Why you should launch a “planning” program as well as a “mapping” one
In the rush to apply for mapping grants, states should not forget the opportunity to leverage up to $500,000 of federal stimulus funds for broadband planning. So, if you are about to submit to the NTIA a broadband mapping proposal for your state, we urge you to take the parallel step of launching a planning program too.
That planning program should aim to organize the most efficient way to help your state’s businesses and communities overcome the barriers to adopting BEST practices – hence reaping their benefits of their broadband effort.
Because it’s worth remembering that the real value of broadband is not only measured by availability, speed or price — though all of these are important enabling factors. Rather, that value is most directly tied to the benefits of broadband connectivity combined with e-Solutions – an e-Solution being “a way to do what we’ve already doing, only better thanks to the Internet”. Thanks to over 10 years of hands-on experience, we know that the winning equation for the country must be: “broadband connectivity + e-Solutions = self-sustaining stimulus.”
And we also know that the key to maximizing broadband and e-Solutions benefits is to develop a “combined understanding” of both barriers to adoption and use and BEST (broadband e-Solutions transformative) practices, and an ongoing involvement of teams and people on the ground, in our communities, businesses and organizations. Achieving that requires solid planning!
As noted above, up to $500,000 is available to each state mapping project to support such planning activities.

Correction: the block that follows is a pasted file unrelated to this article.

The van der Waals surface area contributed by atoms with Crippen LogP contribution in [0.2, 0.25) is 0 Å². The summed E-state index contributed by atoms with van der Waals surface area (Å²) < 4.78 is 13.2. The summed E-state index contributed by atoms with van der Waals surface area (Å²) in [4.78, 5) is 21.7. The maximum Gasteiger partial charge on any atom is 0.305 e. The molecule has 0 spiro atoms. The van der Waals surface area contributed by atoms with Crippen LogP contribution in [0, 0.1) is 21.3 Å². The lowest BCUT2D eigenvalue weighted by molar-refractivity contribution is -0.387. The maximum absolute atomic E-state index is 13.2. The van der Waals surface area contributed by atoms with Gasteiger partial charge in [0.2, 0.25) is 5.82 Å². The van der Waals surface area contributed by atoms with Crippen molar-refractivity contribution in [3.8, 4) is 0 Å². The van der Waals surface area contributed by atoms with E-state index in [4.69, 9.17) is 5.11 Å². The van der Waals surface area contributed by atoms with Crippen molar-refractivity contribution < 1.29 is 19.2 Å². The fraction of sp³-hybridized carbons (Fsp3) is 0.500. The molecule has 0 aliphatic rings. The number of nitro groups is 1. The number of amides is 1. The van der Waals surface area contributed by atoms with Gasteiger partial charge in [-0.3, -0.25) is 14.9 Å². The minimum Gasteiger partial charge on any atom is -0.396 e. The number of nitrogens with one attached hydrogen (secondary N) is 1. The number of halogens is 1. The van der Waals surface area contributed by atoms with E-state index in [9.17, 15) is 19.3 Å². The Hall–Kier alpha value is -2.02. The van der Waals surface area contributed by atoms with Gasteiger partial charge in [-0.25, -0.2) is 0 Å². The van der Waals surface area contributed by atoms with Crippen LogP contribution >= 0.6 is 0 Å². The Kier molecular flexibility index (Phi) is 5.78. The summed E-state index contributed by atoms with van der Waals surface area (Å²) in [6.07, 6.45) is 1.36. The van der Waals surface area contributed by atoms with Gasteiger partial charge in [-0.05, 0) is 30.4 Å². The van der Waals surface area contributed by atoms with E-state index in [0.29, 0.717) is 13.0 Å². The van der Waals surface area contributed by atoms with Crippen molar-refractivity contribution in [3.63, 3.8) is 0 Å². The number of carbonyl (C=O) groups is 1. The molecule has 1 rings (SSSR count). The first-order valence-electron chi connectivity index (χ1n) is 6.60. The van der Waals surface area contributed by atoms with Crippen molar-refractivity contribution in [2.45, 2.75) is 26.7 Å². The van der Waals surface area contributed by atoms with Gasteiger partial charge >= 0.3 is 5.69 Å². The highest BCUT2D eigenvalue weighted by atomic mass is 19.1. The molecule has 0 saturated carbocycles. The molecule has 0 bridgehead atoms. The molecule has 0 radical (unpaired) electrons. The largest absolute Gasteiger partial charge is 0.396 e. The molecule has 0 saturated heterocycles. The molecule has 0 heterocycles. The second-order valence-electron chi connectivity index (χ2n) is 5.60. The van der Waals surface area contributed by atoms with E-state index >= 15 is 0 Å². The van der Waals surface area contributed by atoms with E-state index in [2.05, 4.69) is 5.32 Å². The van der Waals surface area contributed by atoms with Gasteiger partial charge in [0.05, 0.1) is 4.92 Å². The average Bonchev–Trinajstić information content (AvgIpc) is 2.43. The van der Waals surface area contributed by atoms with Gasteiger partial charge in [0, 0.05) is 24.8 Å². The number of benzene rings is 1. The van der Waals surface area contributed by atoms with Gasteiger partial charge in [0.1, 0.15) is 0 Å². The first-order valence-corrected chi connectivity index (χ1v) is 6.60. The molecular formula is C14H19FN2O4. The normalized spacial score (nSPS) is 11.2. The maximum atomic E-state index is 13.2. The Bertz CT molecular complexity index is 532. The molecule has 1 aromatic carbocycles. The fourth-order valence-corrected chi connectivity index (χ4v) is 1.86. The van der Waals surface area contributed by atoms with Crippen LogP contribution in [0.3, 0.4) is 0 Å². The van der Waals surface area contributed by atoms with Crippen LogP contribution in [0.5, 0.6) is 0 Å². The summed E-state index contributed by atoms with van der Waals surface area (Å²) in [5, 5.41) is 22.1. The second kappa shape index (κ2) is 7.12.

But to take advantage of this federal support for broadband planning, states need to submit a planning proposal and budget along with their mapping proposal. And they need to do so by NTIA’s August 14 deadline. Because if they don’t, the $500,000 available for planning effectively disappears for their state. So, don’t miss it. In our view, decision makers in every state should take advantage of this opportunity to set a course toward “self-sustaining stimulus.”
Do you need help?
For states concerned about how to come up with the 20% matching funds, we suggest careful consideration of ways to cover some, or all, of this amount through in-kind contributions. According to the NOFA, these can include “employee or volunteer services; equipment; supplies; indirect costs; computer hardware and software; use of facilities; [and] expenditures for existing programs presented as part of the [planning] project proposal.” Based on our experience, there’s a lot of value that can be derived from these forms of in-kind contribution.
Also, to help communities understand and plan the move up the BEST practices learning curve, we’ve developed tools such as e-Solutions Benchmarking (to establish a baseline and direction for planning investments in broadband infrastructure and sustainable adoption programs) and Evaluation and Adoption Analytics (to help evaluate the impacts of these investments and adjust plans and strategies based on clear and measurable evidence).
This month we continue our three-part series covering the steps of the broadband lifecycle as we focus on the strategy and the decision to invest, as well as the network build, or expansion.